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Discussion Starter · #1 ·
My Vette does "triathalon" duty by being 1) on the road 2) at the drag strip and 3) at the race tracks for HPDEs.

I am taking the plunge to buy "R" rated tires that are designed for the road tracks, because that is what I think i will doing most. I will be swapping them back and forth with my street tires as needed.

My question is this...can I use the road track tires efficiently enough at the drag strip? Will they perform better that the OEM fun flats? I've never heard of tires designed to do this type of double duty but i have to imagine they will be stickier than the stock tires. I am trying to think of the downfalls (ie. can they warm up enough) but I was curious to hear others thoughts.
 

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That question has often crossed my mind. Lets see what the forum has on this?
 

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Discussion Starter · #3 ·
Can we move this thread?

Anyone know how to move the thread to the general C6 section? Traffic in this section seems light, maybe it will get a better response elsewhere.
 

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I just switched to Yokohama Adven Road Race Tires in Med Hard compound. I choose men hard compound because I wanted reasonable wear on the street.

My car is way faster than it was with the GY F1s. It hooks up much quicker from a stop and is lots more stable in slides.





:cheers:
 

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Discussion Starter · #5 ·
Question Tested

:surprised
My Vette does "triathalon" duty by being 1) on the road 2) at the drag strip and 3) at the race tracks for HPDEs.

My question is this...can I use the road track tires efficiently enough at the drag strip? Will they perform better that the OEM fun flats? I've never heard of tires designed to do this type of double duty but i have to imagine they will be stickier than the stock tires. I am trying to think of the downfalls (ie. can they warm up enough)
This weekend I did just that, I took my new Toyo R888 equipped Z51 to a day at the tracks..a Corvette biatholon if you will.

The day started at Pocono Raceway with HookedOnDriving (a great group who did an amazing job making you feel at home and like you got your money's worth for the day) doing hot laps around the South Course. There was a ton of track time, we probably had 8 or 9 25 minute sessions where the cars got nice and warmed up.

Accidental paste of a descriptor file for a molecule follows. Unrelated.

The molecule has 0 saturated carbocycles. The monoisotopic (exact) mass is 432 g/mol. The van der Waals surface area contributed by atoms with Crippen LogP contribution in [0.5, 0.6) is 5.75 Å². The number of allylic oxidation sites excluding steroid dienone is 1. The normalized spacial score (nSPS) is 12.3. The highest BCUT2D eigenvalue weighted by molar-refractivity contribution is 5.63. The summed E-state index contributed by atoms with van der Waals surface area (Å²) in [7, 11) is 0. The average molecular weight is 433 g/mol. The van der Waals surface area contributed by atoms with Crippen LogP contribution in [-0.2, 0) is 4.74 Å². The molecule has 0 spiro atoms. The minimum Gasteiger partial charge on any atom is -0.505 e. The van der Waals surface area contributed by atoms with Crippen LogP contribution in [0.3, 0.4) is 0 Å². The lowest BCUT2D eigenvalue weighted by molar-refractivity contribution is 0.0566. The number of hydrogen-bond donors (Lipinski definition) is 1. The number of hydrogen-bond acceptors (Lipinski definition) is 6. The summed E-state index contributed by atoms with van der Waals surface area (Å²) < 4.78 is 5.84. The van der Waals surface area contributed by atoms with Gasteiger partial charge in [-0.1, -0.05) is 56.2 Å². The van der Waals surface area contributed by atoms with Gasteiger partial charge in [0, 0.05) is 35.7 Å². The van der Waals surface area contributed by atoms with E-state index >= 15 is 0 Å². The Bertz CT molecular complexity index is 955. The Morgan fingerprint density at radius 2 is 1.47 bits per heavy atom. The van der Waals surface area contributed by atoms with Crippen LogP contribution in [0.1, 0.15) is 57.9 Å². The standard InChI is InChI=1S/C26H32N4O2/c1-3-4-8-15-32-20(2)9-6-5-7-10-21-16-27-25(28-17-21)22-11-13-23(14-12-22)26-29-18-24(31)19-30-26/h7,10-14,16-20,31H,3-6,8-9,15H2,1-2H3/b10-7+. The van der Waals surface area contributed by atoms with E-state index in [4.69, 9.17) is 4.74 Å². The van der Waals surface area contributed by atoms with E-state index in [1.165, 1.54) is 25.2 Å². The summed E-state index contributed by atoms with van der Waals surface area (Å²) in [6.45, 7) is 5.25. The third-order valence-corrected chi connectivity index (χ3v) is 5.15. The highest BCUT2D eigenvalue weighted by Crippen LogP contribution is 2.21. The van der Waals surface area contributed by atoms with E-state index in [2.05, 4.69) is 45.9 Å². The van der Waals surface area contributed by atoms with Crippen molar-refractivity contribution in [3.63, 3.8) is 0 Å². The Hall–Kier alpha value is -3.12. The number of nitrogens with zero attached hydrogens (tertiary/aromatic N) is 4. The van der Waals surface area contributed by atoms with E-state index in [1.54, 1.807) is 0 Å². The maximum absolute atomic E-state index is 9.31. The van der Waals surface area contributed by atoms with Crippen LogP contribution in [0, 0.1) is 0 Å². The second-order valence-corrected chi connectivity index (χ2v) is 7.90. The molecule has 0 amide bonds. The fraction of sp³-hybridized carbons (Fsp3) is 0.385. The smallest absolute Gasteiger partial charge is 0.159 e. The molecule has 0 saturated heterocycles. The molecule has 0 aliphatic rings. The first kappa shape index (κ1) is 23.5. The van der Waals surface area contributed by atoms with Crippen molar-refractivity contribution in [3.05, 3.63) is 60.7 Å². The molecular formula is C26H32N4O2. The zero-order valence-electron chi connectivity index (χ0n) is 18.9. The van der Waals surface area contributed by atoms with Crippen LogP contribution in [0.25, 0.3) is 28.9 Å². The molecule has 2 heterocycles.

After a full day, 9 hours, of HPDE driving I met up with some of the boys at the local drag strip to do a few runs. What I found surprised me.

In previous runs with the car on stock EMT's I was easily able to dip into the mid 12 second runs...12.7, 12.8 with some consistency. On road track tires...not drag tires, I had 3 runs in the car which were all at 13.4's. Almost a full second off. :WTF Now I am no expert drag racer, so I think I could have done a little better on the launches but to be that far off shocked me. Plus the Toyos are a little smaller in total diameter so I thought that I would be able to see low 12's with all things considered.

I had reasonable wheelspin out of the box...no more or less than the EMT's and I thought I hooked up quicker with the Toyo's. The night was pretty humid but again I don't think it would have had that much of an effect.

There are two things that I can think of that may have made such a difference:

1) Because these are road track tires and not slicks, that even a short time in the burn out box isn't enough to bring them up to sticky temperature. But I would still think they would have more traction than the stock tires.

2) The car was beat from a full day at Pocono and just didn't have anything left in her.

Any thoughts? :huh:

As a quick aside I am continually impressed by how this car handles the various tasks I throw at it.
 

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RUN4, just a note on how tires "loose their grip". Everytime you go out on the track and heat your tires up, you are putting a heat cycle on them. Each heat cycle will degrade the tire's performance a little. Also, when you punish your tires (track sessions), the number of heat cycles will determine grip, not the tread depth. What you usually see on a road course is that the more heat cycle on the tire, the more laps it takes to get them up to temp.
I really don't have an idea how long your Toyo's will maintain their grip, I mainly deal with slicks. If the Toyo's had a good bit of time on them, this may be why they wouldn't warm up is a short burnout.

On our racing slicks, we get 8 heat cycles before they start to really go off. After that they're only good for practice. We use a grease pencil to mark the inside of tire after each session to keep track of the heat cycles.

On your Toyo's, it's just a learning curve to find out when they start to go off. If you change to Yoko's, it's a new learning curve.:D

Hooked on Driving is one of the very best. They put out a DVD last year which is a must have for anyone who wants to get on a road course.
 
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